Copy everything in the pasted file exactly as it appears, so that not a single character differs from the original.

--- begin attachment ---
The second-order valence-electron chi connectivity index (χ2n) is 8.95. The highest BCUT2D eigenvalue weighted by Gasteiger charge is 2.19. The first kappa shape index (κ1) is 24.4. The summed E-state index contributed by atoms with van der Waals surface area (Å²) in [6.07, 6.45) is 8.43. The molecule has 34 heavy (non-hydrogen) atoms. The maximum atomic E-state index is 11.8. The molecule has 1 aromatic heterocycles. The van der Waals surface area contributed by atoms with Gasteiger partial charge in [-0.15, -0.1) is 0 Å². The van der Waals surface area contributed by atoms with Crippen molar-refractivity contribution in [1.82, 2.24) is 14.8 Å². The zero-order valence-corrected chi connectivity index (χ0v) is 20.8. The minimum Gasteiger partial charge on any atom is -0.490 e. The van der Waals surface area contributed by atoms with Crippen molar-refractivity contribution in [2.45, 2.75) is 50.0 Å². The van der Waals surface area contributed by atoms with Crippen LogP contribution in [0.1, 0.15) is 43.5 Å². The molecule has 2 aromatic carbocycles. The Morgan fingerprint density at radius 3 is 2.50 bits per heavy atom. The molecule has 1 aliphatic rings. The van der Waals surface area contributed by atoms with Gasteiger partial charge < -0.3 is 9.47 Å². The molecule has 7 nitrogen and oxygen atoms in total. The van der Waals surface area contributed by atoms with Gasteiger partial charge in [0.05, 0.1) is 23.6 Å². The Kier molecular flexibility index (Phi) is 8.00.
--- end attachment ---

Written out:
The second-order valence-electron chi connectivity index (χ2n) is 8.95. The highest BCUT2D eigenvalue weighted by Gasteiger charge is 2.19. The first kappa shape index (κ1) is 24.4. The summed E-state index contributed by atoms with van der Waals surface area (Å²) in [6.07, 6.45) is 8.43. The molecule has 34 heavy (non-hydrogen) atoms. The maximum atomic E-state index is 11.8. The molecule has 1 aromatic heterocycles. The van der Waals surface area contributed by atoms with Gasteiger partial charge in [-0.15, -0.1) is 0 Å². The van der Waals surface area contributed by atoms with Crippen molar-refractivity contribution in [1.82, 2.24) is 14.8 Å². The zero-order valence-corrected chi connectivity index (χ0v) is 20.8. The minimum Gasteiger partial charge on any atom is -0.490 e. The van der Waals surface area contributed by atoms with Crippen molar-refractivity contribution in [2.45, 2.75) is 50.0 Å². The van der Waals surface area contributed by atoms with Crippen LogP contribution in [0.1, 0.15) is 43.5 Å². The molecule has 2 aromatic carbocycles. The Morgan fingerprint density at radius 3 is 2.50 bits per heavy atom. The molecule has 1 aliphatic rings. The van der Waals surface area contributed by atoms with Gasteiger partial charge < -0.3 is 9.47 Å². The molecule has 7 nitrogen and oxygen atoms in total. The van der Waals surface area contributed by atoms with Gasteiger partial charge in [0.05, 0.1) is 23.6 Å². The Kier molecular flexibility index (Phi) is 8.00.